Fingerprinting: How do we know it's actually working

I’m not sure if fingerprinting blocking is really working - please help?

When I go to using Brave on 3 different platforms, all with “Block All Fingerprinting” turned on, that fingerprinting web site sees info that Brave should be blocking.

Brave on MacOS, Windows, Android, I’m seeing tons of information that is unique on each platform - browser version, platform, screen size, touch points, memory, etc. When I use other browsers, I see the same info - so it looks like Brave is not fingerprinting.

Most specifically - as I connect and disconnect an external browser, the “resolution” changes each test - clearly transmitting that.

So I carefully read this => but I don’t think I’m seeing this.

How do we know it’s actually really working? If I’ve made a mistake or missed something I’m sorry, just not understanding.

VPN of course
Macbok Pro Retina Mid 2015, 16 GB mem w/Mac OS 10.14.6 (18G87)
Brave Version 1.9.76 Chromium: 81.0.4044.138 (Official Build) (64-bit)

Some information can be found here

@eljuno thanks for getting back… on that page is this section

How to check that it’s working


And that link is dead - it kind of what I really want to read - I can’t find it elsewhere - around? retrievable? On point?

Hi, my name is Pete and I’m the privacy researcher at Brave. The easiest way to see this working is to visit this blog post, scroll down to the “Solution: Prevent Fingerprinting By Randomizing” section, and follow steps 1-4 there.

Also, you may be interested in additional fingerprinting endpoints we’re working on. This blog post has a the full initial set of features we’ll modify for the first round.

Hope this helps!


@pes thank you for getting back to me - great to talk to you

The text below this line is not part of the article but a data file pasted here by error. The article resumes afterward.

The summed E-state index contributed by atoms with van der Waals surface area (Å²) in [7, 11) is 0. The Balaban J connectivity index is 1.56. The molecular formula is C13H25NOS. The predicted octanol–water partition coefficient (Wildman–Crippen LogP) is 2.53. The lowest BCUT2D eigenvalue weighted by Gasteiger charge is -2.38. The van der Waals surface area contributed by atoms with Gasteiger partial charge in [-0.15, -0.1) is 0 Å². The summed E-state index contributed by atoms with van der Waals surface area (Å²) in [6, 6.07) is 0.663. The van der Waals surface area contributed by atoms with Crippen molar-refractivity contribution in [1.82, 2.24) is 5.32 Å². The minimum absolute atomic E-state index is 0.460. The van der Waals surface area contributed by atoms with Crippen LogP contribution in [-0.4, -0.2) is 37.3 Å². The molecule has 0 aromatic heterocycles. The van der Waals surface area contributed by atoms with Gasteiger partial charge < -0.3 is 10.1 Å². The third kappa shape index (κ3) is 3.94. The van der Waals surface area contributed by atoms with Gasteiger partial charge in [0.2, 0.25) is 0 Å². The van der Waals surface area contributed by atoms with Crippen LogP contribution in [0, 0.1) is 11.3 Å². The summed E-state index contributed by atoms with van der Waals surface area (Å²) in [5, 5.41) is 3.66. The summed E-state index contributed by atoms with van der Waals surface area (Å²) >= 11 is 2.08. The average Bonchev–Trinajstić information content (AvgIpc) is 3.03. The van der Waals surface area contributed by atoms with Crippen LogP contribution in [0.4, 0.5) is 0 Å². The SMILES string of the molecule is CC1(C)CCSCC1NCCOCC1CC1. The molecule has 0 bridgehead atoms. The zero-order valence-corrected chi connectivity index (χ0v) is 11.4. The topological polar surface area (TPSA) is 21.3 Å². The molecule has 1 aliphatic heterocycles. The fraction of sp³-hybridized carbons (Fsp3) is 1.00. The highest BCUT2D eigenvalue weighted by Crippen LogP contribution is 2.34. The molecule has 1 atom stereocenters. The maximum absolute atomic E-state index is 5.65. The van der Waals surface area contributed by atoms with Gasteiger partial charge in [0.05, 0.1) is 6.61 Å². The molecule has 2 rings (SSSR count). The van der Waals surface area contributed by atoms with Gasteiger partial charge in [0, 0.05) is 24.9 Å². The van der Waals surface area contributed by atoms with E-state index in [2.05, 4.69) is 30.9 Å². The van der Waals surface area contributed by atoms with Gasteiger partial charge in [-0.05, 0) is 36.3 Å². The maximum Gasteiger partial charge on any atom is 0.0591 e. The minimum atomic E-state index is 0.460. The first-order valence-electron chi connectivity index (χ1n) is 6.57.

So I went here using 6 diff browsers - Brave, Opera, Chrome, Firefox, Chromium, Safari

I loaded two private windows in each browser side by side - two private tabs in the same window - loaded the page, hit “fingerprint me” and then flipped back and forth to carefully see what was different / changing.

So first off, tell me if that ISN’T a successful way to test - that page said private browsing was needed - I didn’t restart in between. I also tried a few different Windows to make sure that wasn’t it, the same results.

I’m not seeing the difference - here are the results:

Brave shows the exact same results as Opera, Chrome, Firefox (almost), & Chromium - safari was a lot the same and I dont know what to say about that.

So my testing off? Something else? This isn’t convincing me that it’s properly randomizing things. Am I not understanding?


Hi hi, thanks for the reply. yes, there is an error in your testing approach :slight_smile: if you’re testing in Brave in two private tabs, in the same session, you will intentionally get the same fingerprint. Brave varies the fingerprint by session, and by eTLD+1. The most common way to cycle sessions is by restarting the browser.

Opening private browsing mode will also create a new session, but all private tabs will share the same session until you restart the browser again.

So, any of the below will get you different fingerprints in Brave, but will get you the same fingerprint in all other browsers.

  1. one test in a “normal” tab, one test in a “private” tab
  2. one test in a “normal” tab, restart browser and test again in “normal” tab
  3. one test in a “private” tab, restart browser and test again in a “private” tab
  4. copying the page to a new eTLD+1, and re-running the test in the same session, across two diff top level eTLD+1

Hope that helps!

(also, make sure you’re on recent version of Brave, 1.9 or later)

@pes OK, of course you were completely correct, thank you for correcting me. So I used option #1 you listed and went with one normal and one private tab at the same time. I got this result

So that is what you would expect to see? The first vidualization and audiocontext properties the same and the rest different?